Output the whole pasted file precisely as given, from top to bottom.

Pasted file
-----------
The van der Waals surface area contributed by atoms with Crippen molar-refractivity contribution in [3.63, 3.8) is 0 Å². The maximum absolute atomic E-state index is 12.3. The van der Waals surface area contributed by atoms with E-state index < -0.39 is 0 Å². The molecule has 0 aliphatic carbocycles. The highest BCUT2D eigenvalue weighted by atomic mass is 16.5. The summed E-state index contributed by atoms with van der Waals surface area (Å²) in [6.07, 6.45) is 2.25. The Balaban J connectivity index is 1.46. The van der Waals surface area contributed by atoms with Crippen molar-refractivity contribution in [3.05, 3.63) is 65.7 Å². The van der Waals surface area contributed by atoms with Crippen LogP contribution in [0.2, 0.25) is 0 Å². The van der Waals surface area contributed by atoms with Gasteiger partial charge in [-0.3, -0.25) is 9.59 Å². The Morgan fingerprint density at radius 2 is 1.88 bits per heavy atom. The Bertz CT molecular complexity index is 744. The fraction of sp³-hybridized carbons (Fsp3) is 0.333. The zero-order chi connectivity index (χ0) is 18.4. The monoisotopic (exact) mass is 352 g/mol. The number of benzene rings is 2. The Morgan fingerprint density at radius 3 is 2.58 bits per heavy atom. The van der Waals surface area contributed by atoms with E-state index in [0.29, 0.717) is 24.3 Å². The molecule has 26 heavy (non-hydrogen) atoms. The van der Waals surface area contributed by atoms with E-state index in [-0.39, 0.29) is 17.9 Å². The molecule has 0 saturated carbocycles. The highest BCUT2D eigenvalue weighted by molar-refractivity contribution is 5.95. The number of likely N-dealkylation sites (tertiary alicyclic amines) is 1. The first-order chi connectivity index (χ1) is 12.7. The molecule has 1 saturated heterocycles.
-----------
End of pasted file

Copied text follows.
The van der Waals surface area contributed by atoms with Crippen molar-refractivity contribution in [3.63, 3.8) is 0 Å². The maximum absolute atomic E-state index is 12.3. The van der Waals surface area contributed by atoms with E-state index < -0.39 is 0 Å². The molecule has 0 aliphatic carbocycles. The highest BCUT2D eigenvalue weighted by atomic mass is 16.5. The summed E-state index contributed by atoms with van der Waals surface area (Å²) in [6.07, 6.45) is 2.25. The Balaban J connectivity index is 1.46. The van der Waals surface area contributed by atoms with Crippen molar-refractivity contribution in [3.05, 3.63) is 65.7 Å². The van der Waals surface area contributed by atoms with Crippen LogP contribution in [0.2, 0.25) is 0 Å². The van der Waals surface area contributed by atoms with Gasteiger partial charge in [-0.3, -0.25) is 9.59 Å². The Morgan fingerprint density at radius 2 is 1.88 bits per heavy atom. The Bertz CT molecular complexity index is 744. The fraction of sp³-hybridized carbons (Fsp3) is 0.333. The zero-order chi connectivity index (χ0) is 18.4. The monoisotopic (exact) mass is 352 g/mol. The number of benzene rings is 2. The Morgan fingerprint density at radius 3 is 2.58 bits per heavy atom. The van der Waals surface area contributed by atoms with E-state index in [0.29, 0.717) is 24.3 Å². The molecule has 26 heavy (non-hydrogen) atoms. The van der Waals surface area contributed by atoms with E-state index in [-0.39, 0.29) is 17.9 Å². The molecule has 0 saturated carbocycles. The highest BCUT2D eigenvalue weighted by molar-refractivity contribution is 5.95. The number of likely N-dealkylation sites (tertiary alicyclic amines) is 1. The first-order chi connectivity index (χ1) is 12.7. The molecule has 1 saturated heterocycles.